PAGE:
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Gussie’s Cat Coco's Feeding Regime

Coco is my 9 year old Torti.

She refused to eat food with the enzymes on it, I even tried the flavorings for the powder

and she still refused to eat it.

My vet suggested the pills so gave that a try and that is what I have been giving her for

over a year.

She gets ½ pill with food, usually 3 or 4 times per day. She was always a frequent

eater and still is.

The pill is Pancrezyme, 425 mg tablets which I get with a prescription from my vet.

My vet had pills on hand and I got them from him until I wanted to have them on hand

and not have to worry about refilling a small supply each month. I buy a bottle of 500

now and it lasts me a little over a year.

My biggest challenge now is giving her what she likes to eat so she doesn't get tired of

it. Her weight has gone back up to just under 10 lbs. She also is getting a B 12 shot twice

a month. Gussie

Carol’s Cat Soleil’s Feeding Regimen


Soleil will not eat her enzymes unless they are compounded. Most places will tell you that they cannot or are unable to compound pancreatic enzymes. This is not true. I have done it for three years as have others. Below is my feeding regimen for Soleil and I will attach another document with the recipe for Soleil’s compounding and also include other options for getting the enzymes compounded. Always check first with your vet on the ingredients of the compounding to be certain this is something safe for your kitty. If your kitty is diabetic the compounding ingredients would be different than the ones I am currently using.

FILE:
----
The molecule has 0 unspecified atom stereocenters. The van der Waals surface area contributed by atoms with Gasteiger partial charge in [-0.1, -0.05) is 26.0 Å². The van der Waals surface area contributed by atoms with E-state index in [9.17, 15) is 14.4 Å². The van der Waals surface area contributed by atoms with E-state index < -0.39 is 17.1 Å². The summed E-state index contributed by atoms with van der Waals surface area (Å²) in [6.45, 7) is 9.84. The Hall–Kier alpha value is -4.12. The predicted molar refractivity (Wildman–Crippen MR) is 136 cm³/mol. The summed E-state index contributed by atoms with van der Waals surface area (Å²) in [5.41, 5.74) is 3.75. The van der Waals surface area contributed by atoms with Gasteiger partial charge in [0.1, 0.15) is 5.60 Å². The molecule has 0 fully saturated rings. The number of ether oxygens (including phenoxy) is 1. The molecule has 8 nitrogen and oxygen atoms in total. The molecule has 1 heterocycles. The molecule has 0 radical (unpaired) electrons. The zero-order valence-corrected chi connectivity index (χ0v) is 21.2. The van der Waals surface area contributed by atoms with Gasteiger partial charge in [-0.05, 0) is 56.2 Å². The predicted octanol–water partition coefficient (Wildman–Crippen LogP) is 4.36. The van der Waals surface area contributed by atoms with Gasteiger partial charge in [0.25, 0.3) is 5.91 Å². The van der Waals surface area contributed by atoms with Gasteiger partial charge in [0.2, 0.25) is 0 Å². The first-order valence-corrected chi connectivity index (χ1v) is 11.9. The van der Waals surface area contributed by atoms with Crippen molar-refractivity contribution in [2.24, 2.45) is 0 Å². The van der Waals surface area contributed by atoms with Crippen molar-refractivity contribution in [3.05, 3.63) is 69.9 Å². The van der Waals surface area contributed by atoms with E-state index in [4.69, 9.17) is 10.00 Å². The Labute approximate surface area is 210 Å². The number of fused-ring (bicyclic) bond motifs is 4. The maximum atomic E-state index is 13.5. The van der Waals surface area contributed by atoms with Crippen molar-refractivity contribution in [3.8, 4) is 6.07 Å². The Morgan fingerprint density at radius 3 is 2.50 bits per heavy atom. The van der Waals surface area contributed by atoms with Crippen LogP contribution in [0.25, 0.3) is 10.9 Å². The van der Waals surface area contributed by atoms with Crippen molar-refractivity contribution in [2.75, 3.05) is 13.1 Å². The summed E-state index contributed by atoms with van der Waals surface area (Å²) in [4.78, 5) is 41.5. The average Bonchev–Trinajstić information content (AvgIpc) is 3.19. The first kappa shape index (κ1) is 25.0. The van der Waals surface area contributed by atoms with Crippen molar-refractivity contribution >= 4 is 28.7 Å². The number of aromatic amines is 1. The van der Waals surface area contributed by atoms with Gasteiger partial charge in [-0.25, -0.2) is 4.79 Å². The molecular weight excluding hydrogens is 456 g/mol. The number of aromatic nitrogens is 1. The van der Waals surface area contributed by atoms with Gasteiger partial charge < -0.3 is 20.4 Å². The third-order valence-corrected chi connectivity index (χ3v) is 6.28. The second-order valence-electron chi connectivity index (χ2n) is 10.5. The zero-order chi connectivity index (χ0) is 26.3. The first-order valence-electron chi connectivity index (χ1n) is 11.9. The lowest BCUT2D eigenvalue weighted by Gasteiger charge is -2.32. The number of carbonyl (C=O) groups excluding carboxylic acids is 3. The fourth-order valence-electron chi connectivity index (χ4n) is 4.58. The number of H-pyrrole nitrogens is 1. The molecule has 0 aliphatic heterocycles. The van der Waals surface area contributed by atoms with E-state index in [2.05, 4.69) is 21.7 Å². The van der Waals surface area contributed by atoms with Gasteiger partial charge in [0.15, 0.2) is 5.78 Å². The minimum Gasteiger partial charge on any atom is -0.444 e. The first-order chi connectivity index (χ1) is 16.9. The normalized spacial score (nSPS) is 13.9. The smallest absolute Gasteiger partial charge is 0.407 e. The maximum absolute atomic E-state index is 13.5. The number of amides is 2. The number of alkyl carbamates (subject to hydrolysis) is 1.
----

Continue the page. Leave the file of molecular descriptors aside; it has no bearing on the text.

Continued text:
Soleil’s compounded enzymes are in a thick liquid form. Once they are compounded they are kept in the fridge in an 8 oz. bottle. I must shake the bottle well before syringe drizzing over her food. I compound her enzymes myself at home and I make a new bottle every week.

Soleil receives three meals a day. She does not always finish all her food. Her meals consist of:

One 3 oz. can of Fancy Feast Elegrant Medley shredded chicken with garden greens in a light broth. I place the can of food on a small plate. I then syringe drizzle 2.5 mls. of the chicken pot pie flavored compounded liquid over the food. (The 2.5 mls. of liquid contain 1/3 tsp. of enzymes). I mix the liquid compound well with the food. I then sprinkle 1/3 packet of Forti Florz over her food and mix again. I top this off with 10-20 pieces of dry Blue Buffalo Chicken Freedom and push the dry food down into the wet.

If I am home and able to see when Soleil eats, I will immediately give her another 10-12 pieces of Blue Buffalo Freedom Chicken dry food as I know that she just took in her enzymes. I do this because Soleil does like to eat some dry food and this is like a treat for her. It also seems to help her not to gag or lick so much after eating the wet enzymed food. I also believe this helped her gain a little weight.

If you are interested in compounding enzymes, please see the separate attachment.



Linda Deckard

Lily will be 8 in August this year. She is a tortie and was the runt of the litter. She was diagnosed in July 2013 with EPI. They sent me home with a small amount of Pancrezyme powder. I was thrilled to have a diagnosis until she would not eat her food with the enzymes. I was really desperate until I saw Carol’s story on the EPI dog website and emailed her. Carol gave me her compounding recipe and a link to compounding pharmacies. Carol was a lifesaver!

After calling several pharmacies and having them tell me they could not compound the enzyme with a flavor because it would not be stable, I found a compounder with a cat who listened to me. She said she could not compound it, but she could make a flavor for me that I could mix with Lily’s food to mask the enzymes. I gave her Carol’s recipe. She mixed a chicken flavor for me and Lily ate eat her food with it. I was thrilled! Her chicken flavor is oil based with stevia natural sweetener.